Further, Mukesh Joshi, Scientific Officer at FSL, had gone to Godhra thrice in 2002 and he had observed, “n hit marks on the outer side of coach S/6 caused by stones hitting the coach. There were burn marks also on the outer side of coaches S/6 and S/7.”
The Nanavati-Mehta Commission report then talked about the statements of various eyewitnesses. Multiple eyewitnesses narrated how the mob started pelting stones from the left side of the compartment as the train started to move away from the platform. “Sajjanlal Raniwal has stated that as soon as the train had moved out of the platform, a mob standing on the left-hand side had started throwing stones at it and for that reason, he was required to close the door and shutters of the windows of their compartment. If really that had not happened, there was no other reason for Sajjanlal to say so. He would not have closed the windows unless he was compelled by the circumstances to do so.”
“The passengers have also said that as the persons on the left-hand side of the train had started throwing stones at the train, they were required to close the windows of their coach. Some of the witnesses have stated that stones which were thrown on the train had a broken glass of one or two windows and therefore, the passengers in the coach were required to close the tin/metal shutters of the windows on that side. Hariprasad has also clearly stated that right from the time the train had moved out of the station, pelting of stones on the train had started and because of that passengers had closed the windows of their coach. There is no reason to doubt this part of their evidence. Hariprasad and other witnesses would not have said so unless it was true as they had nothing to gain by saying something that which was not correct,” the commission further said.
Myth no.3: Short circuit caused a fire inside the train
Another conspiracy theory about the fire that was floated by Mukul Sinha’s Jan Sangharsh Manch was ‘short circuit’. The Nanavati-Mehta Commission had this to say about the claims: “A short circuit is another probability canvassed by the Jan Sangharsh Manch. No evidence has been led and no material has been produced before the Commission to show the possibility of a short circuit has occurred in the coach. The reason given in support of this possibility is that there was smoke in the coach at first and flames were seen after some time. Not a single passenger of coach S/6 examined by the Commission was asked if anything like short-circuit had happened in the coach.”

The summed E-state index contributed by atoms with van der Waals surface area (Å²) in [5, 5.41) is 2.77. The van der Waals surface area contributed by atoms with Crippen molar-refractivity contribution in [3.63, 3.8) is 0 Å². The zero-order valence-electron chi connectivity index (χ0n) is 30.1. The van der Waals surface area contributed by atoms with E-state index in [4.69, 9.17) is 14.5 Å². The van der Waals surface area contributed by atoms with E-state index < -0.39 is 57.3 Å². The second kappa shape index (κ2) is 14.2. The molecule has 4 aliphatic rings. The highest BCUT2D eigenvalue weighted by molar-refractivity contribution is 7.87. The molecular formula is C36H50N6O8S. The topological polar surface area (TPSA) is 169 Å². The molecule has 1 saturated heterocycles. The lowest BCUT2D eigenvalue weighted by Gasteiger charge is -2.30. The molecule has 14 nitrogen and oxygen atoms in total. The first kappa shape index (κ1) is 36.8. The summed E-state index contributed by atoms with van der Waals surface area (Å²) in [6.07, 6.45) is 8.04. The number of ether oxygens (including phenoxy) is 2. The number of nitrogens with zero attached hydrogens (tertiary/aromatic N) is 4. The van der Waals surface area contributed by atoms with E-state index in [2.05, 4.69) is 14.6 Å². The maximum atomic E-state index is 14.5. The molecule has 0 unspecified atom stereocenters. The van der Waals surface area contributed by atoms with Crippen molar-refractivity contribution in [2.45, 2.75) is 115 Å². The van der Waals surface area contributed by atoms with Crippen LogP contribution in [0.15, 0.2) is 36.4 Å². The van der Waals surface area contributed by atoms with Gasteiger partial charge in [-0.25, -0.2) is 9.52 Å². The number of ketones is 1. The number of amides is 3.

Further, the report said, “During the inspection by the Commission in presence of advocates appearing for the parties it was noticed that the electric wires were in the upper parts of the coach. If there was a fire because of a short circuit the passengers who were near that place would have immediately come to know about it. In that case, the passengers who were sitting on the lower seats would not have climbed up on the upper berths to protect themselves. On the contrary, those who were sitting on the upper berths would have immediately come down for saving themselves from fire and electric shock. The passengers would have left the coach immediately through all the four doors and so many persons would not have lost their lives.”
While motivated individuals tried to paint the Godhra train burning incident as an accidental fire from within the bogey, the Justice Nanavati-Mehta Committee report [pdf] talked about what actually conspired in Godhra that led to the deaths of 59 Hindus. Right after the Godhra platform and boundary, there is a road and a locality named ‘Signal Falia’. “It extends up to the culvert and goes further towards A cabin. It is a locality mainly inhabited by Ghanchi Muslims,” the report mentions. When the train arrived, a lot of unauthorised vendors, mainly Ghanchi Muslims, would come on the platform and sell snacks, cold drinks, bidis, etc.
The report further states that the train arrived at the platform at 7:43 AM as it was running about 5 hours late and there was a halt of about 5 minutes. In its evidence portion, the report cites media reports from 28th February 2002, the day after the carnage, where leading mainstream media had reported that a mob has set Hindus on fire. They mentioned how Hindus were returning from karseva and how the mob set the train coaches on fire with petrol.
The Times of India had mentioned how the train was stopped at Signal Falia where someone had pulled the chain and after initial pelting of stones on coach S6 and S7, windows were broken and petrol bombs were thrown inside. The Indian Express, too, carried eyewitness statements on how the mob had set the coach ablaze after pelting stones.
Myth no. 4: Karsevaks attempted to abduct a Muslim girl that goaded the mob into burning the train